Description of public health nursing nutrition assessment and interventions for home-visited women

Melissa L Horning, Jeanette M. Olsen, Shay Lell, Diane R. Thorson, Karen A Monsen

Research output: Contribution to journalArticlepeer-review

1 Scopus citations


Objective(s): The purpose of this manuscript was to describe: Public Health Nurse (PHN) home-visited, female client Nutrition Knowledge (K), Behavior (B), and Status (S); the number and types of nutrition interventions PHNs used with these clients; and the types of clients receiving nutrition interventions. Design and Sample: This descriptive study used PHN-generated Omaha System, electronic health record data from January 2012 to July 2015. The analytic sample contains 558 women who received home visits in a rural Midwestern U.S. county that employed universal nutrition assessment for clients. Measurements: Omaha System data included nutrition KBS scores (from 1 = low to 5 = high) and nutrition interventions delivered. Analyses included descriptive, bivariate, and multivariate analyses (means, frequencies, chi-squares, general linear models). Results: PHNs assessed nutrition KBS scores for 84.1% of clients; average Nutrition Knowledge was 3.4 (SD = 0.7), Behavior 3.7 (SD = 0.8), and Status 4.3 (SD = 1.0). PHNs provided 0-36 nutrition interventions per client. Nutrition intervention patterns were detected by the type of visit clients received. Conclusions: Results suggest home-visited women have room to improve Nutrition KBS and PHNs utilize myriad nutrition interventions. Results also point to opportunities to improve home-visited client care by providing more nutrition interventions, especially to those not receiving interventions, and revising standard care plans to reflect important Case Management nutrition interventions.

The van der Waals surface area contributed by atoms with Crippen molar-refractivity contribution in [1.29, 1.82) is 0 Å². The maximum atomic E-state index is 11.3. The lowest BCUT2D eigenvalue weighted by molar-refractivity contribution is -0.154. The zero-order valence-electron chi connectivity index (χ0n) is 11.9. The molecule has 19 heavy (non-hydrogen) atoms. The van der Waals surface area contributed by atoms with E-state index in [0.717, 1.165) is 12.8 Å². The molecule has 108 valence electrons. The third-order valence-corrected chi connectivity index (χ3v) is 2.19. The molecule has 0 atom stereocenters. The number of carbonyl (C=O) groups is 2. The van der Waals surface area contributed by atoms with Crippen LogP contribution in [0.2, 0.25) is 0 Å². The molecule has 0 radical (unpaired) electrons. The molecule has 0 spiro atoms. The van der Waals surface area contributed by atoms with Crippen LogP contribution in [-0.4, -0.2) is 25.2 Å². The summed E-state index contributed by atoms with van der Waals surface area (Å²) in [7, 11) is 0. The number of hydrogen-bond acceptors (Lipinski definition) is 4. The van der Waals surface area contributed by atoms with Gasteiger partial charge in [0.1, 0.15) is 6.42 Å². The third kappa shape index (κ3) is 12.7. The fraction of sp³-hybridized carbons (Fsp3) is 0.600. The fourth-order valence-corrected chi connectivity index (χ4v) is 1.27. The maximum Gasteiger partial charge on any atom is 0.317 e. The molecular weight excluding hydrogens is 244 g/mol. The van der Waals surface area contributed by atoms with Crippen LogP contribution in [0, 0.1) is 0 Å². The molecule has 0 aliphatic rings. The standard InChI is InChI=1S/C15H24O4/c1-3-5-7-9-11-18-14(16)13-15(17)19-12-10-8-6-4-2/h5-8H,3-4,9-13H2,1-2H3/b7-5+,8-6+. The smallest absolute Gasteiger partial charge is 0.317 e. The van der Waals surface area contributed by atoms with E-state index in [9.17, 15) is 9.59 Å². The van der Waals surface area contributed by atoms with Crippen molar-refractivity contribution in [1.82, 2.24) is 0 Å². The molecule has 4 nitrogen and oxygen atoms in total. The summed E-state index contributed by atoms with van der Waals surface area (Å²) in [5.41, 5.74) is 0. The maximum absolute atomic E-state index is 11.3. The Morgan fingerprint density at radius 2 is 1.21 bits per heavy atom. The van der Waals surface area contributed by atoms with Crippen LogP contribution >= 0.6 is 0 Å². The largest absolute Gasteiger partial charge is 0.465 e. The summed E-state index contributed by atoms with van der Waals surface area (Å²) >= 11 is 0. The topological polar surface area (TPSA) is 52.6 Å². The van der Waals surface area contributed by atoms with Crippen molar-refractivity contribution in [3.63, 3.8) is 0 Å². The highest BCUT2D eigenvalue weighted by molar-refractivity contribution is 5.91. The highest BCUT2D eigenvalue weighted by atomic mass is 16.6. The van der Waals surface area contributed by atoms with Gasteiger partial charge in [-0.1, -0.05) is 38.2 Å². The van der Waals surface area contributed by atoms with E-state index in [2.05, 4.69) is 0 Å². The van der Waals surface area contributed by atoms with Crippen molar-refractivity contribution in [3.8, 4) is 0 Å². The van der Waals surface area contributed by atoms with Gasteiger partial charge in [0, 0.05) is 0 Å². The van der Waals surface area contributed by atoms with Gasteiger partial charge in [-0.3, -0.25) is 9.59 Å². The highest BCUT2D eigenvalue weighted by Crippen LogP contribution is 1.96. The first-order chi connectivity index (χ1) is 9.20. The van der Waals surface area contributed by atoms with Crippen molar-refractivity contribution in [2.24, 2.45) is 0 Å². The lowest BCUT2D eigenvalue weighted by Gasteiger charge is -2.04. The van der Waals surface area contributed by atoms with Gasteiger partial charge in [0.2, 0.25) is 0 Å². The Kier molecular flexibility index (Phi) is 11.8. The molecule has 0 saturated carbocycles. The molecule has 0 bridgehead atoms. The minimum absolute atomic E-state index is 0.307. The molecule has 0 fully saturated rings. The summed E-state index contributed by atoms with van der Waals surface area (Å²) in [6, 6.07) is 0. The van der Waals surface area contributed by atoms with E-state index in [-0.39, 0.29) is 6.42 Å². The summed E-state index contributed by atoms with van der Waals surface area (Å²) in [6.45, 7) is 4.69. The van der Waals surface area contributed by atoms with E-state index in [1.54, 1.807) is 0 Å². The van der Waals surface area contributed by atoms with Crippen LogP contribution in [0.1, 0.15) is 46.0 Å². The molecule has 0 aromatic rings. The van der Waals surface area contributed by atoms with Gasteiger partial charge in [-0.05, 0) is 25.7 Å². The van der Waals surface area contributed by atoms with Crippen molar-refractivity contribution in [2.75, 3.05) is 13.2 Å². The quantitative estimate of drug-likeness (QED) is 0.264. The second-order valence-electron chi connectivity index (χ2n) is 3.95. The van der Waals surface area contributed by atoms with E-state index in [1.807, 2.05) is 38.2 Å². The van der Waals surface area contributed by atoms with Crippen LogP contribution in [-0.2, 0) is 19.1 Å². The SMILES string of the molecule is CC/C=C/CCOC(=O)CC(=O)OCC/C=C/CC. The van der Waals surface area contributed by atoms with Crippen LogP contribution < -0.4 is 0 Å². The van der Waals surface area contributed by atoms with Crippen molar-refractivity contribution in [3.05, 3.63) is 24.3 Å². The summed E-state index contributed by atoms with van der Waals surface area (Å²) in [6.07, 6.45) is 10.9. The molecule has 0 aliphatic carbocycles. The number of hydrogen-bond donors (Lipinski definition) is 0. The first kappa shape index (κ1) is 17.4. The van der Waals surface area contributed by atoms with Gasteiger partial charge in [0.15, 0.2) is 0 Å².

Original languageEnglish (US)
Pages (from-to)317-326
Number of pages10
JournalPublic Health Nursing
Issue number4
StatePublished - Jul 1 2018


  • house calls/home visits
  • nutrition assessment
  • nutrition interventions
  • nutritional status
  • public health nurses

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